(Greek egkolpion , that which is worn on the breast).
The name given in early Christian times to a species of reliquary worn round the neck, in which were enclosed relics as fragments of cloth stained with the blood of a martyr, small pieces of parchment with texts from the Holy Scripture , particles of the True Cross, etc.
The custom of bearing on the person objects of this character was evidently derived from the pagan practice of wearing bullae , containing amulets, round the neck as a protection against enchantment; the Church endeavoured to purify this usage from superstition by substituting objects venerated by Christians for those to which they had been accustomed before conversion. According to St. Jerome, however (in Matt., c. xxiii), some of the faithful in his day attached a superstitious importance to these aids to piety ; he censures certain classes of women who seem to have, in some degree, identified sanctity with an exaggerated veneration for sacred relics : "Hoc quod apud nos superstitiosae mulierculae in parvulis evangeliis et in crucis ligno et istiusmodi rebus, quae habent quidem zelum Dei, sed non secundum scientiam, factitant" (That which superstitious women amongst us, who have a certain zeal for God but not of right knowledge, do in regard to little copies of the Gospels, the wood of the cross, and things of that kind). Encolpia were of various forms, oval, round, four-cornered, and of various materials ranging from gold to glass. In 1571 two gold encolpia, square in form, were found in tombs of the ancient Vatican cemetery, engraved on one side with the monogram of Christ between the Alpha and Omegain Scripture) , and on the other with a dove. Another, now lost, was found in the tomb of Maria, wife of the Emperor Honorius, bearing the names of the imperial couple with the legend VIVATIS and the monogram. The famous treasure of Monza contains the theca persica , enclosing a text from the Gospel of St. John, sent by Pope St. Gregory the Great (590-604) to Queen Theodolinda for her son Adalaold. Another of the gifts of this pope to the Lombard queen was a cruciform encolpion containing a portion of the True Cross. Probably the most interesting reliquary of this form is a gold pectoral cross discovered at Rome in 1863, in the basilica of S. Lorenzo ( fuori le mura ), on the breast of a corpse. On one side it bears the inscription: EMMANOTHA NOBISCUM DEUS (Emmanuel, God with us), and on the other: CRUX EST VITA MIHI, MORS INIMICE TIBE (To me the Cross is life; to thee, O enemy, it is death). To the category of encolpia belong also the vials or vessels of clay in which were preserved such esteemed relics as oil from the lamps that burned before the Holy Sepulchre and the golden keys with filings from St. Peter's chains, one of which was sent by St. Gregory the Great to the Frankish King Childebert.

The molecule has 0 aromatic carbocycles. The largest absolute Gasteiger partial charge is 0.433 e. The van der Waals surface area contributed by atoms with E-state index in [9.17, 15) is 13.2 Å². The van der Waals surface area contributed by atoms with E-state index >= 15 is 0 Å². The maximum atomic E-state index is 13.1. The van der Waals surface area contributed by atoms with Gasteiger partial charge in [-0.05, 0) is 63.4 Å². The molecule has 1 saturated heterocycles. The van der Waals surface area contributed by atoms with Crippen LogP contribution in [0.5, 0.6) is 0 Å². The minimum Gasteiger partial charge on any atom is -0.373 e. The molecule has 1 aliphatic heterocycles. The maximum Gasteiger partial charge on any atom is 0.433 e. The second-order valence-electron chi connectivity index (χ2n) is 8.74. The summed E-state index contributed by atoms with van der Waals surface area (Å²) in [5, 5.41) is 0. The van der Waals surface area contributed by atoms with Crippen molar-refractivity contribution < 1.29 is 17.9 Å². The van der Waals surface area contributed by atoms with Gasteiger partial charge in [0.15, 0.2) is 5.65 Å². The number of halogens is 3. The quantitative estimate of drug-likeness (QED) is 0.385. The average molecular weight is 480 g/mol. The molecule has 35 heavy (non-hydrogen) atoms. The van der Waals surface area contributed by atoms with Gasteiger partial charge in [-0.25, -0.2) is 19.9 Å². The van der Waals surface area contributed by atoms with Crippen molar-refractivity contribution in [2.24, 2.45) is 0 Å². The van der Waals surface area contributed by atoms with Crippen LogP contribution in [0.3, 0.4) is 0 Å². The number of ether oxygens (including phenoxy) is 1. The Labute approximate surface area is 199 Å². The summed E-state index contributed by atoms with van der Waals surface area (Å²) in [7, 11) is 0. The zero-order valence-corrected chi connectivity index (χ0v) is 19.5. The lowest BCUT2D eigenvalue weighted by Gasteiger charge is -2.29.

The Catholic Encyclopedia is the most comprehensive resource on Catholic teaching, history, and information ever gathered in all of human history. This easy-to-search online version was originally printed between 1907 and 1912 in fifteen hard copy volumes.
Designed to present its readers with the full body of Catholic teaching, the Encyclopedia contains not only precise statements of what the Church has defined, but also an impartial record of different views of acknowledged authority on all disputed questions, national, political or factional. In the determination of the truth the most recent and acknowledged scientific methods are employed, and the results of the latest research in theology, philosophy, history, apologetics, archaeology, and other sciences are given careful consideration.
No one who is interested in human history, past and present, can ignore the Catholic Church, either as an institution which has been the central figure in the civilized world for nearly two thousand years, decisively affecting its destinies, religious, literary, scientific, social and political, or as an existing power whose influence and activity extend to every part of the globe. In the past century the Church has grown both extensively and intensively among English-speaking peoples. Their living interests demand that they should have the means of informing themselves about this vast institution, which, whether they are Catholics or not, affects their fortunes and their destiny.
Copyright © Catholic Encyclopedia. Robert Appleton Company New York, NY. Volume 1: 1907; Volume 2: 1907; Volume 3: 1908; Volume 4: 1908; Volume 5: 1909; Volume 6: 1909; Volume 7: 1910; Volume 8: 1910; Volume 9: 1910; Volume 10: 1911; Volume 11: - 1911; Volume 12: - 1911; Volume 13: - 1912; Volume 14: 1912; Volume 15: 1912
Catholic Online Catholic Encyclopedia Digital version Compiled and Copyright © Catholic Online